• Short Summary

    The Ruiru Coffee Research Station in Kenya celebrated its twenty-fifth anniversary on Wednesday (13 March).

    Founded?

  • Description

    1.
    GV Research Station sign
    0.05

    2.
    Visitors alight from truck
    0.13

    3.
    SV Mr. Wanjigi, Assistant Minister of Agriculture, with scientist PAN TO coffee crops
    0.21

    4.
    GV Wanjigi and visitors walk through plantation
    0.30

    5.
    GV Flowering coffee bushes (2 shots)
    0.40

    6.
    GV PAN Wanjigi watches mechanical sprayer working (2)
    0.56

    7.
    SV Party examines coffes plants (2)
    1.09

    8.
    GV PAN Coffee plantation PAN to sign displaying results
    1.22

    9.
    GV Wanjigi and ohters showsn over plantation
    1.28

    10.
    CU Sign "Neutron Probe" PAN TO equipment
    1.36

    11.
    SV Part examines scientific equipment
    1.49

    12.
    GV Interior laboratory and visitors
    1.54



    Initials SC/005 SC/030



    Script is copyright Reuters Limited. All rights reserved

    Background: The Ruiru Coffee Research Station in Kenya celebrated its twenty-fifth anniversary on Wednesday (13 March).

    Founded in 1949, following earlier field trials, the station was initially financed by the British Colonial and Development Fund and run by the Kenyan administration.

    It was relinquished by the administration in 1963 and came under the direct control of the industry through the Coffee Research Foundation.

    Since its establishment, its primary function has been to research methods of improving coffee yields and investigating methods of pest and disease control.

    The station employs a large staff of foreign and Kenyan-educated scientists and have a wide range of sophisticated equipment for botanical research.

    SYNOPSIS: Twenty five years of research into coffee production were celebrated at the Ruiru Coffee Research Station in Kenya on Wednesday.

    Attended by Kenya's Assistant Minister for Agriculture, Mr. Maina Wanjigi, the celebrations were open to the nation's thousands of coffee growers and workers. They had the opportunity to see at first hand the results of the latest experimental work.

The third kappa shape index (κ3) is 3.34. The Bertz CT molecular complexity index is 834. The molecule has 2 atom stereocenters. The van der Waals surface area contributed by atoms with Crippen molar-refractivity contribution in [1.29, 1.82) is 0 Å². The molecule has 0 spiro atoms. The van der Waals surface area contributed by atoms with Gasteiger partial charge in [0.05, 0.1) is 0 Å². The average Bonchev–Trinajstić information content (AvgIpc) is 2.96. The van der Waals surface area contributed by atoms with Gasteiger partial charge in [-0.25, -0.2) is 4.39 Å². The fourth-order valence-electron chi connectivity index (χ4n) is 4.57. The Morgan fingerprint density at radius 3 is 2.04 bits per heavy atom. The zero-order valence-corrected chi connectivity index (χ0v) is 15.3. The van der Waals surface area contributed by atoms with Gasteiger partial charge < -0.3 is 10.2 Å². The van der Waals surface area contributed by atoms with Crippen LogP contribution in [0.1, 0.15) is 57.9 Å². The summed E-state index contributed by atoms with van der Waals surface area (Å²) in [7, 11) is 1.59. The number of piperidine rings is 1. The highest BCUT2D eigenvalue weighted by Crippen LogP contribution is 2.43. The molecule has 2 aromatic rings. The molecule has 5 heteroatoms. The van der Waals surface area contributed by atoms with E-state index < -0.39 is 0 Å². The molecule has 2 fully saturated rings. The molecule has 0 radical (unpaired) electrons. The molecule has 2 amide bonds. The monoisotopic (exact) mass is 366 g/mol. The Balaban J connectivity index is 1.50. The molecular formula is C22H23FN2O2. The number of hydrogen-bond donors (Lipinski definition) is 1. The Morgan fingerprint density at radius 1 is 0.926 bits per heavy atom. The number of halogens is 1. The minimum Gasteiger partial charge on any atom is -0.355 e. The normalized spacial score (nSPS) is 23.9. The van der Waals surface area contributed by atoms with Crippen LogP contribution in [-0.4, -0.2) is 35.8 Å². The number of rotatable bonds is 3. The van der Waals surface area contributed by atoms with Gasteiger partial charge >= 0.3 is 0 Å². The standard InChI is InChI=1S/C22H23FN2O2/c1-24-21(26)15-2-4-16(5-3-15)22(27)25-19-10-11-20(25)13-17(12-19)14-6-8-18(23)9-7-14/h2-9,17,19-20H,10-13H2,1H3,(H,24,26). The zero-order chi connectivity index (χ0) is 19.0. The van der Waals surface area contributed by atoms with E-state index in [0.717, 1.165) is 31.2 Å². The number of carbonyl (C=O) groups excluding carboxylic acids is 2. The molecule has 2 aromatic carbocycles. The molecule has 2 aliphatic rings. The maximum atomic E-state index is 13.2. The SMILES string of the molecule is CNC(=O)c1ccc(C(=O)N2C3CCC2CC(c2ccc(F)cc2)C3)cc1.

With an annual budget of a quarter of a million pounds, provided by the coffee growers themselves, the station now researches all aspects of coffee production from weed and pest control to the use of artificial hormones and fertilisers.

    Intensive research by scientists at the station has resulted in almost the complete control of the two main coffee plant diseases -- leaf rust and the coffee berry disease. Research has also mitigated the worst effects of Kenya's erratic rainfall. Among the most important successes has been the biological control of coffee pests, including the mealy bug which was controlled by parasites imported from the Congo.

    Coffee is one of Kenya's most important crops and is a major foreign currency earner. Last year the national crop was twenty five per cent larger than for 1972, with most of the crop going to Europe. The Kenya Coffee Board attribute the heavier crop to improved pest control and superior management -- both pioneered by the Ruiru Research Station.

  • Tags

  • Data

    Film ID:
    VLVAA814QHH5WQW9NX8ZZTA7MN0NC
    Media URN:
    VLVAA814QHH5WQW9NX8ZZTA7MN0NC
    Group:
    Reuters - Source to be Verified
    Archive:
    Reuters
    Issue Date:
    14/03/1974
    Sound:
    Unknown
    HD Format:
    Available on request
    Stock:
    Colour
    Duration:
    00:01:55:00
    Time in/Out:
    /
    Canister:
    N/A

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